The shock of a Donald Trump victory in the US presidential elections may finally jolt Americans into rethinking their country’s political structures. And the post-election riots, along with plans for a general strike, may well be an outlet for citizens’ democratic frustrations.
The shock to the US political system
The US model of democracy, meanwhile, is not just flawed. It’s also an insult to the intelligence of American citizens; the idea that an occasional choice between two corporate-funded parties is democracy.
While Trump may have convinced some voters that he was an anti-establishment candidate, he very much represents the establishment. A slightly different one from the one that Hillary Clinton represents. But still an establishment.
He also represents both racism and misogyny, and that is one of the reasons there has been so much uproar in the US since he won. Within hours of his victory, there was a surge in hate crimes, and many more reports are still coming out.
On the evenings after Trump’s victory, riots and mass protests erupted across the US in scores of cities. These included Baltimore, Tucson, Portland, Austin, and Oakland. And there were also reports of similar protests in New York, Chicago, Philadelphia, Boston, Washington DC, St. Paul.
In Portland, for example, 4,000 protesters took to the streets, and there were eventually clashes with police officers. In Los Angeles, meanwhile, thousands of high-school children took strike action in protest against Trump. And some angry demonstrators were clearly angry with the horrific choice presented to them in this year’s elections, shouting “no more presidents” (see video below).
Now, a general strike is planned to coincide with the very day when Trump assumes the reins of power – the presidential inauguration day of 20 January 2017.
— Enough is Enough! (@enough14) November 10, 2016
How effective and widespread the general strike would be is still unclear.
Resistance is nothing new
Mass protests, rioting, and even strikes are all features of US history.
For example, there was the Seattle general strike of 1919, with the Industrial Workers of the World playing a pivotal role. Then, in the 1960s, Students for a Democratic Society organised against the Vietnam War. And other anti-Vietnam war actions were conducted by The Weatherman (aka The Weather Underground, or The Movement).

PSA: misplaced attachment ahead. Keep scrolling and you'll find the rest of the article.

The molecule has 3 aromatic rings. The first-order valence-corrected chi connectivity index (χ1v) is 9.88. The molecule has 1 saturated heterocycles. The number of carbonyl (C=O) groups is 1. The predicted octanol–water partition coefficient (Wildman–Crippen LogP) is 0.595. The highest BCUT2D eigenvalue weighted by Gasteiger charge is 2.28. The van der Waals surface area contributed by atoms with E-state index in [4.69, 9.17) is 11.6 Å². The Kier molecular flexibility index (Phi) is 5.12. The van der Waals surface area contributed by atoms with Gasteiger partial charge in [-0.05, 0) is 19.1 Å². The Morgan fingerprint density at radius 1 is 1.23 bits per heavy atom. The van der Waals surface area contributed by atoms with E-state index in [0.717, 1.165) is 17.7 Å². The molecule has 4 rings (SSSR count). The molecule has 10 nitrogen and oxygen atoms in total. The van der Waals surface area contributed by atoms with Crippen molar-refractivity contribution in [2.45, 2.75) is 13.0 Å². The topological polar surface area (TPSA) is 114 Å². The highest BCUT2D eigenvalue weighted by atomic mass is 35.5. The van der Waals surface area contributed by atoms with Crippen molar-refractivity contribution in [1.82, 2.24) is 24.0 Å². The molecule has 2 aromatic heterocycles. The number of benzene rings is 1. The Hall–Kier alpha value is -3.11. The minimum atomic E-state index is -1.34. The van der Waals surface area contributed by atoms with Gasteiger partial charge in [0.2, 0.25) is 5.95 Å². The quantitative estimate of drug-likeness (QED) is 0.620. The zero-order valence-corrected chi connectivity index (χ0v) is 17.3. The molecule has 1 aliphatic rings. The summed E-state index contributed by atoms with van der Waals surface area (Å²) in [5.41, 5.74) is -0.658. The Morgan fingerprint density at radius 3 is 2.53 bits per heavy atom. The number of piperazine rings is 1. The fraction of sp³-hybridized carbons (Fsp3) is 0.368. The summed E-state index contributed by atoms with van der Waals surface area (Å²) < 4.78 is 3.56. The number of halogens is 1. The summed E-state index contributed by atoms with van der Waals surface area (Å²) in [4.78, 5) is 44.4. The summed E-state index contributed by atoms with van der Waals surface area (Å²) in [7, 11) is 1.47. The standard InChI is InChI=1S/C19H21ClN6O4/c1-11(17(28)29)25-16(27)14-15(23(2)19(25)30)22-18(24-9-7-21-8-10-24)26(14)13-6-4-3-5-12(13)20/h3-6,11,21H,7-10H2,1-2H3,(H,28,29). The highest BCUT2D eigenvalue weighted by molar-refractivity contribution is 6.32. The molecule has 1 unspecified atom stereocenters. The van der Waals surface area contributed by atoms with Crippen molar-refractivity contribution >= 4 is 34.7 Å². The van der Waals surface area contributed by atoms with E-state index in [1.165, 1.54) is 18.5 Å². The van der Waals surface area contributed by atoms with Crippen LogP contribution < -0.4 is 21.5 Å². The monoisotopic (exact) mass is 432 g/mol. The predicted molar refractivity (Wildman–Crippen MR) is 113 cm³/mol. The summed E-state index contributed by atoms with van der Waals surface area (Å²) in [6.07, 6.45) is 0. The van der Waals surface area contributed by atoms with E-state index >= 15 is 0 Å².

More lately, the Occupy movement made its mark, too, highlighting the consequences of austerity and social and economic injustices.
Repercussions further afield
Greek economist Yanis Varoufakis has described Trump as a “clear and present danger”. He says the President-elect is likely to encourage a far-right, extremist resurgence in many parts of the world, particularly in Europe, as forewarned by Canary Global Editor Nafeez Ahmed.
As in the UK, the racist right in America is a minority that can and must be defeated. It’s about re-forming the political coalition that won both the New Deal and the second world war.
Not forgetting, too, the threat that Trump – as a climate change denier – poses to our planet.
Neither candidate, please
In the 2016 elections, however, the message was clear. ‘No one’ would have clearly won the election over both Trump and Clinton. While there are a number of reasons for not voting, almost half of the electorate decided that neither main candidate was worth voting for. And who could blame them, with the horrific choice offered by the Democratic and Republican parties?
The big question, however, is how to mobilise the people who were inspired by neither major candidate. Because, if they were politically involved in fighting against the establishment, they would easily have the power to ensure that neither Trump, nor Clinton, nor any other establishment candidate could rule over American citizens again.
– For more tweets from day one in Trump’s America, see here.
Featured image via Insurrection News tweet
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